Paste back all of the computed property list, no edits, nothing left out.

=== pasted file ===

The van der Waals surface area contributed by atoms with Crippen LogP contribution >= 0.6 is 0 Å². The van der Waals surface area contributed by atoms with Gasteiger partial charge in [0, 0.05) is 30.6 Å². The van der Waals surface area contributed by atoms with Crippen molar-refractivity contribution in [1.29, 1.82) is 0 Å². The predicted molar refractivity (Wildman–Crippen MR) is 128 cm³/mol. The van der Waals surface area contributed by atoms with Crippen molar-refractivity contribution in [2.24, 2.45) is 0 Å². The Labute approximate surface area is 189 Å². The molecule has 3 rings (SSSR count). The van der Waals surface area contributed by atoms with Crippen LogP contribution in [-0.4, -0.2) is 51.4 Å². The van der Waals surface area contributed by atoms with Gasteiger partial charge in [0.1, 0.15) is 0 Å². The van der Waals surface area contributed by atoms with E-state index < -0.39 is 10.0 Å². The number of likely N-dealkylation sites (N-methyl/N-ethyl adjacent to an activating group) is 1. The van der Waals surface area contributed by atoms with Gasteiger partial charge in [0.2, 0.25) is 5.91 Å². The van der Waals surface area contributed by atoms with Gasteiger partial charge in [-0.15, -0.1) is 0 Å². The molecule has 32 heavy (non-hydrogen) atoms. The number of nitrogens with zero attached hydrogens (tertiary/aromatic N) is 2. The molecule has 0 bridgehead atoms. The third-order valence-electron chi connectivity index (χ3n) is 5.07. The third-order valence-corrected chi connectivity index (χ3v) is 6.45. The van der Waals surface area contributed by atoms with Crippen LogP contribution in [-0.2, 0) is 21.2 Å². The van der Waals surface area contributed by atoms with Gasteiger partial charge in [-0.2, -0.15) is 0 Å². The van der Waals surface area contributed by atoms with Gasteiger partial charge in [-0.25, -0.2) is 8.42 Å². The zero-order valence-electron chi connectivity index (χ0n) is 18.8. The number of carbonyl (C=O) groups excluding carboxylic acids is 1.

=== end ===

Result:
The van der Waals surface area contributed by atoms with Crippen LogP contribution >= 0.6 is 0 Å². The van der Waals surface area contributed by atoms with Gasteiger partial charge in [0, 0.05) is 30.6 Å². The van der Waals surface area contributed by atoms with Crippen molar-refractivity contribution in [1.29, 1.82) is 0 Å². The predicted molar refractivity (Wildman–Crippen MR) is 128 cm³/mol. The van der Waals surface area contributed by atoms with Crippen molar-refractivity contribution in [2.24, 2.45) is 0 Å². The Labute approximate surface area is 189 Å². The molecule has 3 rings (SSSR count). The van der Waals surface area contributed by atoms with Crippen LogP contribution in [-0.4, -0.2) is 51.4 Å². The van der Waals surface area contributed by atoms with Gasteiger partial charge in [0.1, 0.15) is 0 Å². The van der Waals surface area contributed by atoms with E-state index < -0.39 is 10.0 Å². The number of likely N-dealkylation sites (N-methyl/N-ethyl adjacent to an activating group) is 1. The van der Waals surface area contributed by atoms with Gasteiger partial charge in [0.2, 0.25) is 5.91 Å². The van der Waals surface area contributed by atoms with Gasteiger partial charge in [-0.15, -0.1) is 0 Å². The molecule has 32 heavy (non-hydrogen) atoms. The number of nitrogens with zero attached hydrogens (tertiary/aromatic N) is 2. The molecule has 0 bridgehead atoms. The third-order valence-electron chi connectivity index (χ3n) is 5.07. The third-order valence-corrected chi connectivity index (χ3v) is 6.45. The van der Waals surface area contributed by atoms with Crippen LogP contribution in [-0.2, 0) is 21.2 Å². The van der Waals surface area contributed by atoms with Gasteiger partial charge in [-0.2, -0.15) is 0 Å². The van der Waals surface area contributed by atoms with Gasteiger partial charge in [-0.25, -0.2) is 8.42 Å². The zero-order valence-electron chi connectivity index (χ0n) is 18.8. The number of carbonyl (C=O) groups excluding carboxylic acids is 1.